Computer Mediated Communication
For most of us, computer-mediated-communication (CMC) is a big part of our daily lives. For the purpose of this assignment, we will include your cell phone as a type of “computer.” In this assignment, you will reflect on your CMC.
First, read Chapter 4 in Bevan and Sole. Next, monitor your cell phone and/or computer-use during the course of a single day. Please download and save the [img src=”https://bridgepoint.equella.ecollege.com/curriculum/file/27bf2626-5d1a-4edb-9cf3-d23af28a074f/1/Saveicon.png” alt=”Save icon” width=”21″ height=”18″> CMC chart and make a note each time you check an email, text, play a game, or even check the time. Keep track of all of your personal and work-based communication activities through the course of a day and write everything you did on the provided chart. Keep track of the type of communication, length of time of your engagement, and the roles of both verbal and nonverbal communication in the interactions.
- Was there any implied meaning in the text of your writing? Did you ever use emoticons or use all caps?
- In your written messages, how do you try to convey tone without nonverbal cues?
- In your spoken messages, how do you think you could have been clearer if those messages had been written?
- What connections can you make between your activities and the various functions of language and non-verbal communication discussed in Bevan and Sole (Sections 4.1 and 4.2)? Please list and describe at least one function of language and one function of nonverbal communication and show how those functions are demonstrated in your day of interactions.
Work email – used emoticons and exclamation points to lighten the tone; careful with formal language and typos as this can be read that as careless or incompetent; saw responses to me with exclamation points and emoticons (nonverbal); like in table 4.7 in our text, I noticed I tried to clarify I understood others by saying things like “Are you saying that …?” If I were with them, I’d read body language instead.
When you write your paper, focus on specific interactions like the example used above or comment on general-use patterns. Then, based on what you have learned in Bevan and Sole, answer the following questions:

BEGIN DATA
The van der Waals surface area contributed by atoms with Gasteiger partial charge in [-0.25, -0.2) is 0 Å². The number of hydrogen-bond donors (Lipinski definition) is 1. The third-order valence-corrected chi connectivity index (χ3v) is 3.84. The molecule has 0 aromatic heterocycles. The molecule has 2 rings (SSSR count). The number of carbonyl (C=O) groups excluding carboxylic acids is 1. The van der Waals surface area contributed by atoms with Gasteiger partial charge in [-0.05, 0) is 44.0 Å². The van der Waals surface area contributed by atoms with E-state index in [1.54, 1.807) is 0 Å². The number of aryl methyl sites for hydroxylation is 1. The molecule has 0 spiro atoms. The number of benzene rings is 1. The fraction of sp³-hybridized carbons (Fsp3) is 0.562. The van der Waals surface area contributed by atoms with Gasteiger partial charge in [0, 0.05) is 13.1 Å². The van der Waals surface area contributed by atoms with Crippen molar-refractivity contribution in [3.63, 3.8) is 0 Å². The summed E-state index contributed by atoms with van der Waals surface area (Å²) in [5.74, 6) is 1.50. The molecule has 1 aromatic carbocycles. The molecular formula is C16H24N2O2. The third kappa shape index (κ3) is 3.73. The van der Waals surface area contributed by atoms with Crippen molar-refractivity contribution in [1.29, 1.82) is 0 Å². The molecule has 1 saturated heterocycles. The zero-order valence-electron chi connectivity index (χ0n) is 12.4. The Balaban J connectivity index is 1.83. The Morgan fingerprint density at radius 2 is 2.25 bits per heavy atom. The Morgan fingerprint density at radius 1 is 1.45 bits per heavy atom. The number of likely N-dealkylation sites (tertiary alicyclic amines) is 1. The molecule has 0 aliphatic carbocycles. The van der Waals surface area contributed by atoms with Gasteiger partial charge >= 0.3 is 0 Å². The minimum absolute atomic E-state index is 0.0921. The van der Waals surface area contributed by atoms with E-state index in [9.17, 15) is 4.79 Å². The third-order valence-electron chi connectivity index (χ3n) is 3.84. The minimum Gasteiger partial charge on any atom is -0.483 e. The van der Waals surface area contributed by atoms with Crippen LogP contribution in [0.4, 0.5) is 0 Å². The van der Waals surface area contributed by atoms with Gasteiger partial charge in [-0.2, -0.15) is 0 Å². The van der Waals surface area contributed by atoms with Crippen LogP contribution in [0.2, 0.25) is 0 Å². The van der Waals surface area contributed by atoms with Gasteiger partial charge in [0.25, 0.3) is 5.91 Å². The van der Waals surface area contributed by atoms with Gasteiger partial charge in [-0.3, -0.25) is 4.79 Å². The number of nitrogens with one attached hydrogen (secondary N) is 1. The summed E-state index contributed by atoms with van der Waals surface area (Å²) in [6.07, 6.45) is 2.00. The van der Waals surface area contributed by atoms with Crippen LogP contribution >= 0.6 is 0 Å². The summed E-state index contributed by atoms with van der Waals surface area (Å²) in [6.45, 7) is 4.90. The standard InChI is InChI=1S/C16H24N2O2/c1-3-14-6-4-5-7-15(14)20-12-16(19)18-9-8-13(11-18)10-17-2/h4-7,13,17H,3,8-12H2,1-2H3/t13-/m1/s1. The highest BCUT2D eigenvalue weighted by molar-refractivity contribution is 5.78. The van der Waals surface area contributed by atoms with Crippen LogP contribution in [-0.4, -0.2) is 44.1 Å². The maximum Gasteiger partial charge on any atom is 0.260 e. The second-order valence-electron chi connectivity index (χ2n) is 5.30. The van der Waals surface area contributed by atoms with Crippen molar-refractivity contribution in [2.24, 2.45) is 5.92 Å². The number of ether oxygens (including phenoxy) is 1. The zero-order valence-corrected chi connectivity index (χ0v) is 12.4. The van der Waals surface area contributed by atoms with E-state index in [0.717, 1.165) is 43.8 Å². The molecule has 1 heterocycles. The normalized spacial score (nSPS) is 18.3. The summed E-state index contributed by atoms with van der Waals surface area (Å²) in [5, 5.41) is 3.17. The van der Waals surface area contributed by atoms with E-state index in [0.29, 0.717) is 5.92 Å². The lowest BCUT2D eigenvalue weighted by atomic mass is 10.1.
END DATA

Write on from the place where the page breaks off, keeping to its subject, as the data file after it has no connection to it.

- How much time in a single day do you communicate with your phone, computer, or both? Why does this matter?
- Why should we pay special attention to our CMC?
- What function of nonverbal communication did your interactions illustrate? How important was nonverbal communication in all of your computer-mediated interactions? Or, how did the lack of nonverbal communication allow you to think about a function of nonverbal communication?
- What function of language did your interactions illustrate? How important was verbal communication?
- What advice from Bevan and Sole could be used to improve your computer-mediated-communication?
Do not worry if you end up missing a few of your interactions. However, the more details you collect, the better your evidence will be to support your points. If it turns out you do not do much computer-mediated-communication, focus on the costs or benefits of primarily relying on verbal (and/or spoken) communication.
Copy and paste your complete CMC chart to the end of your paper.
- Must be two to three double-spaced pages in length (not including title and references pages) and formatted according to APA style as outlined in the Ashford Writing Center.
- Must include a separate title page with the following:
- Title of paper
- Student’s name
- Course name and number
- Instructor’s name
- Date submitted
- Must use the course text to support points.
- Must document all sources in APA style as outlined in the Ashford Writing Center.
- Must include a separate references page that is formatted according to APA style as outlined in the Ashford Writing Center.